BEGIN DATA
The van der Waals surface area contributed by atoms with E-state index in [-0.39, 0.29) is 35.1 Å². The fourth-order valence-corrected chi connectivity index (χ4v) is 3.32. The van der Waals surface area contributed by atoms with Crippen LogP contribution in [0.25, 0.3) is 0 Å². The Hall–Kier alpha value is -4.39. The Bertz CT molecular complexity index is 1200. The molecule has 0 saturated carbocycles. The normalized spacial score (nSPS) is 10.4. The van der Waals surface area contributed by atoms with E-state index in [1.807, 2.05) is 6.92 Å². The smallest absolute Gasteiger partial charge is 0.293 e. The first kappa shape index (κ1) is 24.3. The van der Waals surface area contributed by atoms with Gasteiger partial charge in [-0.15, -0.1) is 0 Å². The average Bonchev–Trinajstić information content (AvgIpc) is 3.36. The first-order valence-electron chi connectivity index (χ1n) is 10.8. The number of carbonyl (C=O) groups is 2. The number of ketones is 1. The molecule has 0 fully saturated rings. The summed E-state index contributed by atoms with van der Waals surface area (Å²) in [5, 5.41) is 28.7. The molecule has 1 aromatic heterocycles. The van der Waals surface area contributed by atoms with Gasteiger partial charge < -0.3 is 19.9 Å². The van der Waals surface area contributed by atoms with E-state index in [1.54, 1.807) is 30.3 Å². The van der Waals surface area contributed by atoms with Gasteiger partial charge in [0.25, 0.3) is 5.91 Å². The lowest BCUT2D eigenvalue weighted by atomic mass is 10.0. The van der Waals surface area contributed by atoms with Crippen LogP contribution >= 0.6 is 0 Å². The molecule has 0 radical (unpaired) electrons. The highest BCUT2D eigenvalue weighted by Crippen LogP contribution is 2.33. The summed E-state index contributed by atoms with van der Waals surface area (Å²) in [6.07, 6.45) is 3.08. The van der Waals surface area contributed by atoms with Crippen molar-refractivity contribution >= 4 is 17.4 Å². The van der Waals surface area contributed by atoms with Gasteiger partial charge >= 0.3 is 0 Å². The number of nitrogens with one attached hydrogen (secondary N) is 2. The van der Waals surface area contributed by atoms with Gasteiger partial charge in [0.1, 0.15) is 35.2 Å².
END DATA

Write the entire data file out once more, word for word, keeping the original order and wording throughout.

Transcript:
The van der Waals surface area contributed by atoms with E-state index in [-0.39, 0.29) is 35.1 Å². The fourth-order valence-corrected chi connectivity index (χ4v) is 3.32. The van der Waals surface area contributed by atoms with Crippen LogP contribution in [0.25, 0.3) is 0 Å². The Hall–Kier alpha value is -4.39. The Bertz CT molecular complexity index is 1200. The molecule has 0 saturated carbocycles. The normalized spacial score (nSPS) is 10.4. The van der Waals surface area contributed by atoms with E-state index in [1.807, 2.05) is 6.92 Å². The smallest absolute Gasteiger partial charge is 0.293 e. The first kappa shape index (κ1) is 24.3. The van der Waals surface area contributed by atoms with Gasteiger partial charge in [-0.15, -0.1) is 0 Å². The average Bonchev–Trinajstić information content (AvgIpc) is 3.36. The first-order valence-electron chi connectivity index (χ1n) is 10.8. The number of carbonyl (C=O) groups is 2. The number of ketones is 1. The molecule has 0 fully saturated rings. The summed E-state index contributed by atoms with van der Waals surface area (Å²) in [5, 5.41) is 28.7. The molecule has 1 aromatic heterocycles. The van der Waals surface area contributed by atoms with Gasteiger partial charge < -0.3 is 19.9 Å². The van der Waals surface area contributed by atoms with E-state index in [1.54, 1.807) is 30.3 Å². The van der Waals surface area contributed by atoms with Gasteiger partial charge in [0.25, 0.3) is 5.91 Å². The lowest BCUT2D eigenvalue weighted by atomic mass is 10.0. The van der Waals surface area contributed by atoms with Crippen LogP contribution >= 0.6 is 0 Å². The molecule has 0 radical (unpaired) electrons. The highest BCUT2D eigenvalue weighted by Crippen LogP contribution is 2.33. The summed E-state index contributed by atoms with van der Waals surface area (Å²) in [6.07, 6.45) is 3.08. The van der Waals surface area contributed by atoms with Crippen molar-refractivity contribution >= 4 is 17.4 Å². The van der Waals surface area contributed by atoms with Gasteiger partial charge >= 0.3 is 0 Å². The number of nitrogens with one attached hydrogen (secondary N) is 2. The van der Waals surface area contributed by atoms with Gasteiger partial charge in [0.1, 0.15) is 35.2 Å².